“What I learned from the experience is that I can never stray too far from the expected, the traditional, especially with family at holiday time. For years, if the can-shaped cranberry sauce wasn’t on the table at Thanksgiving and Christmas, something was wrong. It didn’t matter that hardly anyone ate it, or that we children used to sculpt things out of it when no one was looking. It had to be on the table or the meal was lacking.”
The original article was published by Connotation Press in December 2010. Read the full version here.
“Cherry Valley Organics makes me feel like family. Located in Washington County south of Pittsburgh, the farm is only a short drive from my home. Approximately 40 acres total, but with less than 10 acres in production, the property has five paid staff members and caters to the customer not the farmer. Unlike more traditional CSAs, Cherry Valley lets subscribers order from a menu rather than just receive an unpredictable amount of produce every week. Such a business model is much better suited to the home kitchen in terms of selection, flexibility, less waste, lower overall cost, etc. Similarly, because I agreed to be the drop-off point for my local area, three or four large white coolers appear on my front porch every week–sometimes late at night, sometimes early in the morning. When people walk up the street to share in the spring harvests, I see neighbors I might not have seen since the previous fall. Because of Cherry Valley, I feel more connected to my community.”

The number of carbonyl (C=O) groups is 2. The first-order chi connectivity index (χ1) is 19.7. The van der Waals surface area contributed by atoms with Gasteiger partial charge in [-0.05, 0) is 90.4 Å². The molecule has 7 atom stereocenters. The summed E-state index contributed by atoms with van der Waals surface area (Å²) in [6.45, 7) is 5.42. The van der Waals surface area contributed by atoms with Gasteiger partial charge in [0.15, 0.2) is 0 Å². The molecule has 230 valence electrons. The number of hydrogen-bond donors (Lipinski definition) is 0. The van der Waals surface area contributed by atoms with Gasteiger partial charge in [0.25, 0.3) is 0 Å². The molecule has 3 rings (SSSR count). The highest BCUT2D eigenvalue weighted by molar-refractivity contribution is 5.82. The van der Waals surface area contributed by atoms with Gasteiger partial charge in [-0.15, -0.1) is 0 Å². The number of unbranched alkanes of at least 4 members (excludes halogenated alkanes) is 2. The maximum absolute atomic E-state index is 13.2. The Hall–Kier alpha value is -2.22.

The original article was published by Connotation Press in June 2010. Read the full version here.